The Kansas State men’s basketball team was at a crossroads at the end of November.
(Kansas State’s Shane Southwell shoots over a George Washington defender on Tuesday at Bramlage Coliseum).
K-State was sitting at 3-3, its season needing an upswing after a dreadful season-opening loss to Northern Colorado and a seventh-place showing at the Puerto Rico Tip-Off.
A goal was set.
“We had seven games in December with five of those at home and the one in Wichita and obviously, the game against Tulane, and we had to get ourselves back in contention for postseason play,” K-State head coach Bruce Weber said. “We needed to go undefeated in December and that was on us.”
The Wildcats did just that on Tuesday, closing out 2013 by winning their seventh straight game — a 72-55 victory over George Washington in Bramlage Coliseum — while earning their second quality win in the last 10 days.
Of course, there was a time when it looked like the Wildcats (10-3) would fall just short of their December goal, especially after the Colonials (11-2) opened the game with a 15-6 lead.
That’s when Weber called a timeout to try and regroup in a hurry.
“I asked ‘what’s going on?’” Weber said. “We are one of the best defensive teams in the country and they were picking us apart. It wasn’t just layups, they were beating us on post-ups as well. They were just beating us on everything. I don’t know if we weren’t ready to play but we managed to pick it up.”
Weber sent his players back on the court, subbed in Jevon Thomas for his Bramlage debut, and hoped the Wildcats would respond to his words. K-State, guided by senior guard Shane Southwell and reserves Nino Williams and Omari Lawrence, went on a 20-0 run from there, pushing its lead to 26-15.
The run lasted more than 8 minutes and showed just how strong K-State’s defense can be this season.
“Our defense during the 8-10 minutes where they didn’t score, did a great job and that kind of knocked their spirit out,” Weber said. “After that, we really never let them get close.”
George Washington coach Mike Lonergan said Thomas gave his point guard fits all day.
“In all honesty, I think it was their point guard just dominating us,” he said. “We couldn’t get into an offense. He got up into our point guard and we really struggled with the ball. We couldn’t get into any of our sets. We ended up not getting good shots and those led to easy shots for K-State.
“I thought the kid, Jevon, dominated that game, despite not making a field goal, with his defensive ball pressure.”
Southwell scored the first eight points of the 20-0 run, the first two field goals coming off passes from Thomas. The senior finished with a career-high 21 points — 14 points in the first half alone. Southwell’s big game came on the heels of scoring a previous career-high 19 points against Tulane last Saturday.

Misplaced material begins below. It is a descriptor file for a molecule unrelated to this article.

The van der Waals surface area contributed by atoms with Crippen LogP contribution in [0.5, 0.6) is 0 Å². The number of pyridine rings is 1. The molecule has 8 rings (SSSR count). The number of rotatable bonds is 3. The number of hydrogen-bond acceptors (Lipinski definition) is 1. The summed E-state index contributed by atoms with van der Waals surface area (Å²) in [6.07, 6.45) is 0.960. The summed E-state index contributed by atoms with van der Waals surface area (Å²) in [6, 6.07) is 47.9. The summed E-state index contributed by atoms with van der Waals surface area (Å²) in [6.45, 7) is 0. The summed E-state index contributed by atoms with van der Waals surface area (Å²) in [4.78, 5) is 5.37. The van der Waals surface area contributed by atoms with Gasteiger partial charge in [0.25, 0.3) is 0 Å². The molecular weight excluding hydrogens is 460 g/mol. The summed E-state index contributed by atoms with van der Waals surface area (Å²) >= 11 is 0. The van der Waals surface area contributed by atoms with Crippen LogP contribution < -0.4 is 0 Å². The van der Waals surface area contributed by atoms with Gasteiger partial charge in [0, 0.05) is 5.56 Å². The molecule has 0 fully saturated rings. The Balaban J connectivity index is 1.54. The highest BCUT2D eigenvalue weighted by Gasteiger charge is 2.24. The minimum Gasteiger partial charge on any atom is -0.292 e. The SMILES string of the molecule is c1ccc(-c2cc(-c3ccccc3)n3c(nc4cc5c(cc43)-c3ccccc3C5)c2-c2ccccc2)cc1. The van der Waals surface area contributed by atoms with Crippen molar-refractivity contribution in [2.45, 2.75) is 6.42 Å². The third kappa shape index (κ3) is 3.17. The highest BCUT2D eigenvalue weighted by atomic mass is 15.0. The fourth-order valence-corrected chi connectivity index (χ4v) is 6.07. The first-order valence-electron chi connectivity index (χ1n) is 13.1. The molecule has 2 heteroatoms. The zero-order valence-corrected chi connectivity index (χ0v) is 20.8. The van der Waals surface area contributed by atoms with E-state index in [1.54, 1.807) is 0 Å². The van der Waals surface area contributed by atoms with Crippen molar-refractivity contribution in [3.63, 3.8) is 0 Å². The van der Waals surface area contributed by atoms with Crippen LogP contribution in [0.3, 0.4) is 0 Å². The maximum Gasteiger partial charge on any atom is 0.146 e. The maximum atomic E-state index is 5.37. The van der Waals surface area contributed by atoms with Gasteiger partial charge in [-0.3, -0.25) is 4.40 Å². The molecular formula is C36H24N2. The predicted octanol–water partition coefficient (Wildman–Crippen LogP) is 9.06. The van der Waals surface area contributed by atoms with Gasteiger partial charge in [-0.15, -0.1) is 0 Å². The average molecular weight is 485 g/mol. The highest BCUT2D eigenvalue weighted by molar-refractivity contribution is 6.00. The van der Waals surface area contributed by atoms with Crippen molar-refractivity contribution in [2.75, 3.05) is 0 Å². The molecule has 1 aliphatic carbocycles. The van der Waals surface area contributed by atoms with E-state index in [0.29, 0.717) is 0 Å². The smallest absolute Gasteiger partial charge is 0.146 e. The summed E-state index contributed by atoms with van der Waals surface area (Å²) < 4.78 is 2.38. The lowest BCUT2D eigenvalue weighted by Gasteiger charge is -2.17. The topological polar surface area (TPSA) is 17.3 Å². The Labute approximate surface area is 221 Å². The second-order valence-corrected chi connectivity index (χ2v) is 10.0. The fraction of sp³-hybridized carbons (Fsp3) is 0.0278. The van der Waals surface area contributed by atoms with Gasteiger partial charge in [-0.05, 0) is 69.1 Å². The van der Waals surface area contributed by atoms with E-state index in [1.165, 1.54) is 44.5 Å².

Weber said Southwell and Wesley Iwundu’s size caused defensive problems for George Washington, often leading to open shots for the Wildcat senior. Lonergan said K-State took advantage.
“Yeah, he killed us,” Lonergan said of Southwell. “He’s a tough matchup because he can handle the ball, he can shoot it. We were really concerned with him coming into the game. It was disappointing because we got off to a really good start, but they just played with so much more energy and were more physical than us. That combined with his scoring completely changed the whole game.”
K-State opened the second half with a basket and a 3-pointer from Marcus Foster before the Colonials charged back to pull within 14 points of the lead. They would never come any closer.
George Washington made just 5 of 25 shots from the field in the second half and finished with a season-low 34 percent shooting from the field.
(Kansas State junior forward Thomas Gipson dunks the ball against George Washington on Tuesday afternoon at Bramlage Coliseum. Gipson had 12 points in the Wildcats’ 72-55 victory).
Lonergan said the Wildcats’ defense was tough — anchored by Thomas.
“They have a very good defensive coach, and that is why I told our guys that this is not the same team that beat us last year,” he said. “That physical play really hurt us. That’s what their coach does and if (Thomas) is good as they think he is, because they are playing him over Nigel Johnson, then that will be a key for their season.
“That defense is pretty good. Joe (McDonald) has played some pretty good teams and nobody has taken the ball from him like that.”
Foster finished with 15 points, while Thomas Gipson added 12. Williams scored nine off the bench and Lawrence had five.
Thomas finished with no points, missing on all four shots from the field, but added six assists to go along with zero turnovers.
“He had 10 assists and no turnovers (in his first two games),” Weber said of Thomas. “He goes a little fast sometimes. He can get by anyone. He’s got to keep his balance and the ball. Last week, we had not gone against a 1-3-1 (zone) and we put 10 seconds on the shot clock and he dribbled through the gap and dished it out to somebody. I didn’t teach him that. That’s just natural instinct and that is the nice thing about him.
“After the first day of practice, he was just laying on the floor because his whole body was cramping. This is a guy who has not played full-court basketball with college players in three months. Everyday his conditioning gets a little better and he just needs to pick up some concepts offensively and defensively.”
The Wildcats will now move to Big 12 play this Saturday when they host, No. 6 Oklahoma State inside Bramlage Coliseum, beginning at 3 p.m.